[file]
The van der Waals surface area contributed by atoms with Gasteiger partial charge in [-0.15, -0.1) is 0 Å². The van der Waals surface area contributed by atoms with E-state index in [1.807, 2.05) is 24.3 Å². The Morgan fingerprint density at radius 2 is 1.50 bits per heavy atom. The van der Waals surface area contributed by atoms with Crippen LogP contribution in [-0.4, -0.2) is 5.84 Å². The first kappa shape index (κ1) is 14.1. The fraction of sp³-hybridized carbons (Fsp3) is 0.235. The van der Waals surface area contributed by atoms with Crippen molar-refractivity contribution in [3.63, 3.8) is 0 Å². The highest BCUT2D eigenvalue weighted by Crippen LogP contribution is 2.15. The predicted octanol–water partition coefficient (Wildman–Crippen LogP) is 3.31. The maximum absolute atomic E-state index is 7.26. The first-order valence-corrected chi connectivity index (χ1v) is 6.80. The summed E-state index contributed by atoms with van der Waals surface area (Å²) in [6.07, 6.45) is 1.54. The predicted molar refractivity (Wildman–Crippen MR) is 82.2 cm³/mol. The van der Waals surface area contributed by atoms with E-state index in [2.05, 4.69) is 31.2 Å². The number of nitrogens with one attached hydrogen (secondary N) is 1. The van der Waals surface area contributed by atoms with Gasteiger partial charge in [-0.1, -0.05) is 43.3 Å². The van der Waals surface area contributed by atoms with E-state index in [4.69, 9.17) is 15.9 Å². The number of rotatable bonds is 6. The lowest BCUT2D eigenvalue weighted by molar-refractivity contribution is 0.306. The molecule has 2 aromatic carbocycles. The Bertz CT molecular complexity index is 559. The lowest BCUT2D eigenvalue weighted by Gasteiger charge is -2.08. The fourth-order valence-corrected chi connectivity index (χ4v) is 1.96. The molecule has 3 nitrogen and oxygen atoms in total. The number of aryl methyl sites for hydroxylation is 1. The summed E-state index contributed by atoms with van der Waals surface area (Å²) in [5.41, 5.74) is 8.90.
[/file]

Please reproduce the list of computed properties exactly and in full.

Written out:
The van der Waals surface area contributed by atoms with Gasteiger partial charge in [-0.15, -0.1) is 0 Å². The van der Waals surface area contributed by atoms with E-state index in [1.807, 2.05) is 24.3 Å². The Morgan fingerprint density at radius 2 is 1.50 bits per heavy atom. The van der Waals surface area contributed by atoms with Crippen LogP contribution in [-0.4, -0.2) is 5.84 Å². The first kappa shape index (κ1) is 14.1. The fraction of sp³-hybridized carbons (Fsp3) is 0.235. The van der Waals surface area contributed by atoms with Crippen molar-refractivity contribution in [3.63, 3.8) is 0 Å². The highest BCUT2D eigenvalue weighted by Crippen LogP contribution is 2.15. The predicted octanol–water partition coefficient (Wildman–Crippen LogP) is 3.31. The maximum absolute atomic E-state index is 7.26. The first-order valence-corrected chi connectivity index (χ1v) is 6.80. The summed E-state index contributed by atoms with van der Waals surface area (Å²) in [6.07, 6.45) is 1.54. The predicted molar refractivity (Wildman–Crippen MR) is 82.2 cm³/mol. The van der Waals surface area contributed by atoms with E-state index in [2.05, 4.69) is 31.2 Å². The number of nitrogens with one attached hydrogen (secondary N) is 1. The van der Waals surface area contributed by atoms with Gasteiger partial charge in [-0.1, -0.05) is 43.3 Å². The van der Waals surface area contributed by atoms with E-state index in [4.69, 9.17) is 15.9 Å². The number of rotatable bonds is 6. The lowest BCUT2D eigenvalue weighted by molar-refractivity contribution is 0.306. The molecule has 2 aromatic carbocycles. The Bertz CT molecular complexity index is 559. The lowest BCUT2D eigenvalue weighted by Gasteiger charge is -2.08. The fourth-order valence-corrected chi connectivity index (χ4v) is 1.96. The molecule has 3 nitrogen and oxygen atoms in total. The number of aryl methyl sites for hydroxylation is 1. The summed E-state index contributed by atoms with van der Waals surface area (Å²) in [5.41, 5.74) is 8.90.